The story of the widows, especially the one with two mites not only fits within missional paradigm for Christian discipleship. The story echoes Jesus’ uniqueness with eyes that penetrated both the widow’s circumstances and heart. (Mk 12:38-44). The widow’s mite story reminds us that God’s kingdom works on entirely different principles than the kingdom of this world. Jesus, in this last event of His public ministry was teaching the people about the hypocrisy of the scribes. The widow in her poverty stands in stark contrast to the scribes in their pride and arrogance. The widow’s gesture was a sign of complete abandonment to God. The widow’s missional giving and lifestyle reminds us of the idea of widow as an “altar of God,” which emerges in the early Church literature. Thurston Bonnie Bowman in one of his works points us to the importance of the altar of God as a missional and focal point in public worship.[1] According to him, widow was called an “altar of God” because she received alms, and also because she interceded for the Church community.[2] Widow as “altar of God” calls for purity as a witness and intercessor for the church community.

The word altar comes from the Latin words altārium and adolere, which mean “high” and “to ritually burn or sacrifice.” Altar, first manifestly denotes the Lord, hence the building of an altar signifies a representative of the Lord (Deut 33:10, Lam 2:7, Ps 43:3, 4; 26:6). Abraham built first altar mentioned in the Bible in order to live a life of faith bearing in mind that ‘everything that we value or love can be placed on the altar.’ The altar reminds us that we do no need to keep anything for ourselves and that our lives here on Earth are meant for God and God alone.

Secondly, altar missionally signifies witness and representative worship that points people to God. Altar is pure, hence one of the functions of the altar was to serve as a place of witness upon which to sacrifice. The altar built on the east side of the Jordan River served as a reminder, a witness to future generations that the tribes that settled there had vowed to remain faithful to God. In the book of Joshua, we read that, “the children of Reuben and the children of Gad called the altar Ed; ‘for it shall be a witness between us that the Lord is God.’ When the purity of the altar as witness and representative worship is compromised, altar becomes idolatrous. In response to God’s judgement, Isaiah explained how the people would finally realise the uselessness of idols and how powerless other gods of humans are to save them, hence ‘he shall not look to the altars, the work of his hands…(Is 17:7-8). In Lamentation, the Lord cast off His altar, an “altar,” a representative worship (human to God) which had become idolatrous (Lam 2:7). In Hosea, we read how Ephraim has multiplied altars to sin; ‘altars have been unto him to sin’ (Hos 8:11, 10:8). Altars also denotes witness against idolatrous worship. The Bible says, “In the day that I shall visit the transgressions of Israel upon him, I will also visit the altars of Bethel, and the horns of the altar shall be cut off (Amos 3:14). It is sad to note that “altars” that denote purity of witness and representative worship can become idolatrous.

The widow’s mite points us to the purity and functions of the altar in the Bible and in the early Christian antiquity and this  is ‘essential to understand the motif of the widow as the altar of God.’ The widow’s mite story not only witness and offers ‘a challenging Christian ethos,’ her sacrificial giving and lifestyle models ‘a whole way of life for Christian discipleship.’ The Gospel reading from Mark 12 is a heart-breakingly true missional text that many of us can identify with whether as “altar of God” or “altar of idolatry” (vv.38-44). Jesus’ description of the scribes in their lust and desire for recognition – seeking the best positions, stealing from the helpless, yet making a pretence of being religious suggests them as altar of idolatry and sin. Widowhood was one of the most vulnerable positions of the time. Jesus drew the attention of the disciples to this particular widow, who brought delight to His heart as His altar. While the rich apportioned a small percentage of their wealth, the widow, with her little, gave all she had to God. The widow’s wholehearted, sacrificial devotion won the Lord’s praise and commendation. The widow as God’s altar recognised that everything belongs to God and because she was in God’s hands, she could willingly and joyfully offer all she had to Him.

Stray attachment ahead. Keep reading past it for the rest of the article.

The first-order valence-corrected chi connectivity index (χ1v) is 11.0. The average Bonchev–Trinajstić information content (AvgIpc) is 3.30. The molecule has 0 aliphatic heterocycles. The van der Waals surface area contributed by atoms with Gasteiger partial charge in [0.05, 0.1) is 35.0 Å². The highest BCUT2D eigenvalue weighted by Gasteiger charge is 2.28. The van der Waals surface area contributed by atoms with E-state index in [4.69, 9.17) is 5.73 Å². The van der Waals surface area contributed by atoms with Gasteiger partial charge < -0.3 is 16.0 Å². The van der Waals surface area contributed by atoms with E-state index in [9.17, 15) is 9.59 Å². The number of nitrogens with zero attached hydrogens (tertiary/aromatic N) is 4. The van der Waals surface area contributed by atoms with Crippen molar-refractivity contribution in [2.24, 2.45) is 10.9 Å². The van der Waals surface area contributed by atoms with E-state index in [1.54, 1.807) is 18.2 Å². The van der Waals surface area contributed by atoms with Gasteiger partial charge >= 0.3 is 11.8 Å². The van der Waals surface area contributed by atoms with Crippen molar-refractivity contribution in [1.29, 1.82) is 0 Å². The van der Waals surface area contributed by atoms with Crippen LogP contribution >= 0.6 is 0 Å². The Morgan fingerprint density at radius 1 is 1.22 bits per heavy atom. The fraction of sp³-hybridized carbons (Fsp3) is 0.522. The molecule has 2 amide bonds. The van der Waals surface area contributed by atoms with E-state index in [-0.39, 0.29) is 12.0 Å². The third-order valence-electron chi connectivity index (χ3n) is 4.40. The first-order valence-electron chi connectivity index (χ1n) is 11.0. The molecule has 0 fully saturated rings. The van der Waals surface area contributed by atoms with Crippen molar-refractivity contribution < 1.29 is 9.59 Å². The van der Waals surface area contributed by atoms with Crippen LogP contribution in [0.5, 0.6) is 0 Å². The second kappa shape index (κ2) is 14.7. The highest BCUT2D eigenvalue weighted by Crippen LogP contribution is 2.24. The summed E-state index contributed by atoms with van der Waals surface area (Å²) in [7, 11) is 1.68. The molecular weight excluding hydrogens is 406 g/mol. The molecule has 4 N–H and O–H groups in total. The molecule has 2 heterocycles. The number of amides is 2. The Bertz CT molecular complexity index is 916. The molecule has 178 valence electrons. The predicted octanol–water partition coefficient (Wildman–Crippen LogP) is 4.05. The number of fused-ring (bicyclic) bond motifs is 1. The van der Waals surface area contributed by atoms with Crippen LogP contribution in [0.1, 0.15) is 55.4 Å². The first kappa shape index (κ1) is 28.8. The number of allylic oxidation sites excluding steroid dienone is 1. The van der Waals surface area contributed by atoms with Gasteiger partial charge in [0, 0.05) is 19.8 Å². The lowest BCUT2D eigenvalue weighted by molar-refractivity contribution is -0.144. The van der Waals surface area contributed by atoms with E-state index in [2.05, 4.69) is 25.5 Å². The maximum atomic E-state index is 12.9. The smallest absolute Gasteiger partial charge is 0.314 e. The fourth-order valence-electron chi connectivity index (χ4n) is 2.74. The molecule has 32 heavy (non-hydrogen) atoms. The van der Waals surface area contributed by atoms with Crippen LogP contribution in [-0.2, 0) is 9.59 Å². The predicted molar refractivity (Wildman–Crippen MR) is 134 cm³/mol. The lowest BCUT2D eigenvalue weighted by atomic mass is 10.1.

Beyond its colloquial phrase, “the widow’s mite,” the widow is more missional than heroic in giving and living. She did not just participated and contributed to a system that exploits her. She provides a renewing witness and interpretation of living missionally within system that are  corrupt, proud, arrogant, oppressive and dehumanising. While the Pharisees, the exploitative scribes, represents a manipulative stewardship, altar of idolatry; the widow stands as God’s altar, a witness, a missional model, example and act of nobility and self-sacrificial contribution towards renewing an unholy and unjust system.  Beyond the physical altar as a sacred place in any church, the widow as a “altar of God” calls us to living a life of faith, offering ourselves up in devotion, sacrifice and gifts to God. The widow in each of us as “altar of God” means offering everything we are and everything that we have to God. As “altar of God” ‘our purpose is in holy service, not in the collection of possessions.’ As “altar of God” we are here for God, we put everything on the altar, including our Isaac. The widow as ‘altar of God’ in each of us summons us to a complete abandonment to God.

[1] Thurston, Bonnie Bowman, “The Widow as Altar of God,” Society of Biblical Literature Seminar Papers 24 (1985): 286.

[2] Thurston, Bonnie Bowman, The Widows (Fortress Press, Minneapolis, 1989), 107-111.